Good Vibrations

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Supercharge your energetic frequency with these high-vibe foods

by Pam Brandon


Everything in the universe has a vibration. We humans are just particles of energy bundled together—Socrates said it, as did the ancient rishis in India. Every cell in our bodies is like a miniature battery.

So does it makes sense that eating high-vibrational foods will supercharge our energetic frequency? 

“High-vibrational foods give more energy to the body,” says Dr. Kathy Veon, a certified clinical nutritionist. “The vibrational aspect refers to how food is grown, without pesticides or chemicals that negatively impact us.”

One of the core principles of a high-vibrational diet is consuming local, seasonal fruits and vegetables. Sunlight is the key: It infuses plants with energy and nutrition. And the sooner they make it to your plate, the better. For instance, picking a sun-ripened fruit or vegetable straight from a tree or garden ensures that the energy is high, as it’s essentially still alive. And when you consume that energy, you raise your vibration. 

Food shipped long distances loses vibrational value, especially when picked before it’s fully ripened. And processed foods—white flour, processed sugar, canned foods and fast foods, for instance—have little or no vibrational power.

There’s debate over whether meat is high vibrational, but it all depends on how the animal was raised, says Dr. Veon. “There’s a huge difference between a cow raised on a conventional farm and a cow raised on grass only with no pesticides and antibiotics,” she explains.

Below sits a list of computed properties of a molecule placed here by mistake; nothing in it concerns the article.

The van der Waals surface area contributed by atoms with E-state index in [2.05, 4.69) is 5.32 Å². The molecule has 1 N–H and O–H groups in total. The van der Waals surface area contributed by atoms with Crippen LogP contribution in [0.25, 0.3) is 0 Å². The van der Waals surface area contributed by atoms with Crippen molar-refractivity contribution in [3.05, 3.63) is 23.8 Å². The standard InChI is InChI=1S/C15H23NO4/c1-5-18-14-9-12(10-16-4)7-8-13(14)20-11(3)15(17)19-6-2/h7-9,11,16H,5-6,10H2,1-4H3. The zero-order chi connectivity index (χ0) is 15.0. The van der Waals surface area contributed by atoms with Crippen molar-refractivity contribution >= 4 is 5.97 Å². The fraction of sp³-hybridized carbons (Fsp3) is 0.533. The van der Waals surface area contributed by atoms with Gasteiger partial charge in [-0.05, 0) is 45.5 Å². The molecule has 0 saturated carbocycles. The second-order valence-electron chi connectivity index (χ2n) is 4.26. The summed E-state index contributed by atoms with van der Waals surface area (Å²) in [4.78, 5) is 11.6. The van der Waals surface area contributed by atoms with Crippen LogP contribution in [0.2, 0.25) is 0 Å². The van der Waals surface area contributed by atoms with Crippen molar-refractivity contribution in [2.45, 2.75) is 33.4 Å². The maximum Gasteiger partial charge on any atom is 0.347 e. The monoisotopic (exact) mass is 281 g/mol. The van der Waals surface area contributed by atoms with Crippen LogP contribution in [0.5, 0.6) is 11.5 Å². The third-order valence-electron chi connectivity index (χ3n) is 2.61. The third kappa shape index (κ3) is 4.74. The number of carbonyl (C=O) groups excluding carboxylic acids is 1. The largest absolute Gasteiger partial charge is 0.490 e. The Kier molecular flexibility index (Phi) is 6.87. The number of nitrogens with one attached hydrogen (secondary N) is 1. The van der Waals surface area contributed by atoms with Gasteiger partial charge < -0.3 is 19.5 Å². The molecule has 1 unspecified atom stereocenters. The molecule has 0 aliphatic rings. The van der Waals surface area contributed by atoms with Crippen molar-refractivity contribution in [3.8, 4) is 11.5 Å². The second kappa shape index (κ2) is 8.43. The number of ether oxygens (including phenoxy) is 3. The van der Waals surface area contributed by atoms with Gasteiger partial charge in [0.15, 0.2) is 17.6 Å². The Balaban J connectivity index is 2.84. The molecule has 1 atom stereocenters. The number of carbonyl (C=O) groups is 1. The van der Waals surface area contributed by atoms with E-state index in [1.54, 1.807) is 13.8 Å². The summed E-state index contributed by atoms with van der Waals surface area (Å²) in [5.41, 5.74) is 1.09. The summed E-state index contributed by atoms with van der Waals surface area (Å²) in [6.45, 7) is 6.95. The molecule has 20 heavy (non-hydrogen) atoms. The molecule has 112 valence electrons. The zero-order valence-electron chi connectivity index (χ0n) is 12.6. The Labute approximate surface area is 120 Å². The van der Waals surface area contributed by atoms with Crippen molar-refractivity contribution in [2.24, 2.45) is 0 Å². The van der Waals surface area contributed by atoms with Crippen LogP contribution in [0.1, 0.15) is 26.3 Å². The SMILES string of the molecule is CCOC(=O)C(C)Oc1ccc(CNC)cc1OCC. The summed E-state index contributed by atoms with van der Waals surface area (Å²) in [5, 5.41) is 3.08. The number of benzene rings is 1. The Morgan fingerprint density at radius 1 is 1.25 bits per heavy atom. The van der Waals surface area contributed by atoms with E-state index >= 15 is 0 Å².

And while fruits and vegetables have the highest amounts of energy, other categories of food also are recommended, especially fermented vegetables that are a good source of probiotics and aid in digestion, such as kefir, kimchi and pickles.

If you want to get serious, she recommends a Brix meter, a type of refractometer device that measures the amount of nutrients, minerals and sugars in food.

“Bottom line, food is for life, to provide us with nutrients and to repair ourselves every day so that we can thrive and avoid sickness, both physical and mental,” says Dr. Veon. “Vibration comes back to how we are growing things—it’s all about eating clean food.”


Kohlrabi “Ramen” Bowl

Serves 1

Chef Dawn Viola is a holistic health and nutrition advocate as well as the owner of This Honest Food, a teaching kitchen and retail store set to open in Clermont in early 2018. A longtime supporter of local food, Chef Dawn suggests adding a variety of local, fresh vegetables such as sprouts, carrots, greens, cabbage and corn to the broth to make this nutritious meal even more satisfying.

1 medium kohlrabi bulb, peeled

2 cups bone broth or vegetable stock

1 teaspoon freshly grated gingerroot

1 small garlic clove, peeled and minced

1/2 teaspoon sea salt

1/4 cup julienned kale or chard

1 medium radish, sliced thin

2 chanterelle mushrooms, sliced thin

1 hard cooked egg, peeled and sliced thin

1 green onion, sliced thin

1 tablespoon toasted sesame seeds

1. Using a spiralizer, process kohlrabi bulb into thin noodles, or slice into thin julienne strips; set aside.

2. In a small saucepan heat together broth, ginger, garlic and salt until just steaming. Remove from heat, transfer to a medium serving bowl.

3. Add kohlrabi noodles, kale, radish, and mushrooms. Top with egg, green onion, and toasted sesame seeds. Let stand 2 minutes, serve warm.


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